Jean-Luc Godard’s Film Socialisme recently happened to me. Happen is the right word not only because its robust and fractious sparring of image and sound pummeled me into a state of docile bliss, but also because my general ignorance of the latter half of the director’s career stranded me out at sea (quite literally) in what has clearly been a lifelong drift into a very specific philosophical framework, a set of signature themes and motifs that I have simply not followed. Even then, judging by the plethora of responses from seasoned Godard followers, Film Socialisme is a unanimously demanding, dense piece of filmmaking. Every time I sense myself getting a grasp on one of the many political, philosophical, metaphysical, or socio-cultural insights Godard offers up, it slips from my mind, getting swallowed up by the frenzied mixture of ideas. As such, I can only approach this delirious film in fragments of thought, and a proper, coherent essay will have to come much later after plenty of viewings.
1.) Before Godard dives into any of his more complex musings, the film’s deeply strange image-sound relationship asserts itself. At 81, Godard is now utilizing with unapologetic force techniques that would pass off as the very primitive failings of a young, first-time filmmaker. In the first of Film Socialisme’s three sections - which possibly aims to evoke a 21st century Noah’s Ark - the images are capturing with varying formats and levels of fidelity: crisp, sterile HD, muddy prosumer cameras, and even what appears to be intensely distorted cellphone footage. Further fraying the mise-en-scene is Godard’s soundtrack, which is probably his most daring invention: offscreen voices compete with each other in the left and right speakers, their entrances and exits not alleviated by fade-ins and fade-outs, all while crunchy environmental sounds caught by low-quality microphones and non-diegetic snippets of melodramatic music (shades of Contempt) fill out the mix. It's destabilizing and ugly, and there's no reason why it should possess such unlikely beauty at times, but it does. It's also the initial hint towards Godard's attempt to understand and reflect the technological anarchy of the contemporary world.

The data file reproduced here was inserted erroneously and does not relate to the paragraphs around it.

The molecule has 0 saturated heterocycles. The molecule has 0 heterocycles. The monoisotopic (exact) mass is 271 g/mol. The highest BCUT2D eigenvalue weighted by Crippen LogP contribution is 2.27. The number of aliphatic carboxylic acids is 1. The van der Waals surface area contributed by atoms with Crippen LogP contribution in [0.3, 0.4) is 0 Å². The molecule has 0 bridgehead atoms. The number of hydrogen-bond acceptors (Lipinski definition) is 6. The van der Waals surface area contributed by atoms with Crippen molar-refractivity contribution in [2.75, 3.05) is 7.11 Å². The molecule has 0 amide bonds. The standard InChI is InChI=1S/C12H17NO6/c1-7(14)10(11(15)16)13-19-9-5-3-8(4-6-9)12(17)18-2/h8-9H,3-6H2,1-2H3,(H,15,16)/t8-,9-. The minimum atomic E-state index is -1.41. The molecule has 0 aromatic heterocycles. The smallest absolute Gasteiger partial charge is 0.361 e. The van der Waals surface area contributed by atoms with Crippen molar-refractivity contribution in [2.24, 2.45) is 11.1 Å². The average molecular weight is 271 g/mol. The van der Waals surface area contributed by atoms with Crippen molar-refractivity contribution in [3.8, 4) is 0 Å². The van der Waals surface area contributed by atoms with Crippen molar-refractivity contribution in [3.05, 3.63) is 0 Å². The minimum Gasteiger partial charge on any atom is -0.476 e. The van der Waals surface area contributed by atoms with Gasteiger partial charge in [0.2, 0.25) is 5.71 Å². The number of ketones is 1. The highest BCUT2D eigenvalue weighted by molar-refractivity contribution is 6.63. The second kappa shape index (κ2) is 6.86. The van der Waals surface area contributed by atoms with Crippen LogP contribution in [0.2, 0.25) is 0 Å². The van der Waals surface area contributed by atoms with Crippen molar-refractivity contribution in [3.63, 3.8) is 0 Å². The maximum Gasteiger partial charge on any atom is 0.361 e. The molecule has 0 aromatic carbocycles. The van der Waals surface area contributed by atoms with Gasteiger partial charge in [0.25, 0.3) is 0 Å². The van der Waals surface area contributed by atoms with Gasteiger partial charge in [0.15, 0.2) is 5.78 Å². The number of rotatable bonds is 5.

2.) The film harbors a complicated relationship with time and history. The cruisers in the first section are sightseeing Barcelona, Palestine, Egypt, and Naples, among other European and Middle Eastern territories with particularly turbulent histories that have been represented time and again through images. In approximating the surfaces and textures of modern life, Godard is simultaneously making hints towards the mutual obligation to acknowledge the past. Yet he is also suggesting, through the countless archival images of past dictatorships and wars (Hitler, Stalin, and Mussolini all figure into the film's essayistic, aggressively Eisenstinean final section), that some of the travesties of history may still exist in less instantly identifiable forms. Money proves to be the fetish object for the passengers aboard the ship and for Godard's camera, an on-board Christian mass is stifled of its spirituality amidst the schizophrenic clamor of the neighboring activities, a hysterical young woman falls, perhaps to drown, into a swimming pool on a lower deck of the ship and no one seems to take notice, and in the film's second section a news crew gently terrorizes the casual bucolic lifestyle of a family with some connection to a local election. Little here is untainted by what Godard implies are the shortcomings of the day: greed, overindulgence, insularity, ideological tunnel vision, and general ignorance. Running through the film are questions left dangling in thin air. Do we merely repeat history? If so, how do we break the cycle? If not, are we better off for it?